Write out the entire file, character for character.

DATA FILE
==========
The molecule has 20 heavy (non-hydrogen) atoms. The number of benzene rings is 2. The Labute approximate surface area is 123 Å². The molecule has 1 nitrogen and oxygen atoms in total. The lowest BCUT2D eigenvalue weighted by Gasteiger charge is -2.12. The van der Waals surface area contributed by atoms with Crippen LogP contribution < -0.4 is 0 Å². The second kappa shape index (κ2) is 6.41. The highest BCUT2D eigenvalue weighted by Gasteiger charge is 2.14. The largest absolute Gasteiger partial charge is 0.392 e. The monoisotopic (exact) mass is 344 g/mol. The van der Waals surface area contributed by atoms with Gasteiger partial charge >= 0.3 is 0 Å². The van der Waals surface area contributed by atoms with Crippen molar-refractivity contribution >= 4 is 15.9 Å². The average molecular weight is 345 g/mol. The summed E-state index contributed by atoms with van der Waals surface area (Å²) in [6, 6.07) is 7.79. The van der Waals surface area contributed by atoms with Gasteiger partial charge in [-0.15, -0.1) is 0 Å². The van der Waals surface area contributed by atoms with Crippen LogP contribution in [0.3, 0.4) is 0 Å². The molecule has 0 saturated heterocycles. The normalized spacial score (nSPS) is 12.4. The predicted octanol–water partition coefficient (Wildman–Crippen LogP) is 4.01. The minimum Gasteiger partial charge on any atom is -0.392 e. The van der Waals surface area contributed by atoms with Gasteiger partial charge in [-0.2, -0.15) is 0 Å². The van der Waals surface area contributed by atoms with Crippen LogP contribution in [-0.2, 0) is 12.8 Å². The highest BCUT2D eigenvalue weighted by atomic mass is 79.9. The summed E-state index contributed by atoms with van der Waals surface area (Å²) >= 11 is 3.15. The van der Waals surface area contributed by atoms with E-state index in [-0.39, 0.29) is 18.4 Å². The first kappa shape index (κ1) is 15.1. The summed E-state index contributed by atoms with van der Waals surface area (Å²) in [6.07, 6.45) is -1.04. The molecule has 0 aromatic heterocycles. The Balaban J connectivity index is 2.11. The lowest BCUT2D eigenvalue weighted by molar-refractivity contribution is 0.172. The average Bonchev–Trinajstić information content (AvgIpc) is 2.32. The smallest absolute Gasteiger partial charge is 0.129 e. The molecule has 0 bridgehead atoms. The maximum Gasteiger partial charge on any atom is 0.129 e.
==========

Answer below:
The molecule has 20 heavy (non-hydrogen) atoms. The number of benzene rings is 2. The Labute approximate surface area is 123 Å². The molecule has 1 nitrogen and oxygen atoms in total. The lowest BCUT2D eigenvalue weighted by Gasteiger charge is -2.12. The van der Waals surface area contributed by atoms with Crippen LogP contribution < -0.4 is 0 Å². The second kappa shape index (κ2) is 6.41. The highest BCUT2D eigenvalue weighted by Gasteiger charge is 2.14. The largest absolute Gasteiger partial charge is 0.392 e. The monoisotopic (exact) mass is 344 g/mol. The van der Waals surface area contributed by atoms with Gasteiger partial charge >= 0.3 is 0 Å². The van der Waals surface area contributed by atoms with Crippen molar-refractivity contribution >= 4 is 15.9 Å². The average molecular weight is 345 g/mol. The summed E-state index contributed by atoms with van der Waals surface area (Å²) in [6, 6.07) is 7.79. The van der Waals surface area contributed by atoms with Gasteiger partial charge in [-0.15, -0.1) is 0 Å². The van der Waals surface area contributed by atoms with Crippen LogP contribution in [0.3, 0.4) is 0 Å². The molecule has 0 saturated heterocycles. The normalized spacial score (nSPS) is 12.4. The predicted octanol–water partition coefficient (Wildman–Crippen LogP) is 4.01. The minimum Gasteiger partial charge on any atom is -0.392 e. The van der Waals surface area contributed by atoms with Gasteiger partial charge in [-0.2, -0.15) is 0 Å². The van der Waals surface area contributed by atoms with Crippen LogP contribution in [-0.2, 0) is 12.8 Å². The highest BCUT2D eigenvalue weighted by atomic mass is 79.9. The summed E-state index contributed by atoms with van der Waals surface area (Å²) >= 11 is 3.15. The van der Waals surface area contributed by atoms with E-state index in [-0.39, 0.29) is 18.4 Å². The first kappa shape index (κ1) is 15.1. The summed E-state index contributed by atoms with van der Waals surface area (Å²) in [6.07, 6.45) is -1.04. The molecule has 0 aromatic heterocycles. The Balaban J connectivity index is 2.11. The lowest BCUT2D eigenvalue weighted by molar-refractivity contribution is 0.172. The average Bonchev–Trinajstić information content (AvgIpc) is 2.32. The smallest absolute Gasteiger partial charge is 0.129 e. The molecule has 0 bridgehead atoms. The maximum Gasteiger partial charge on any atom is 0.129 e.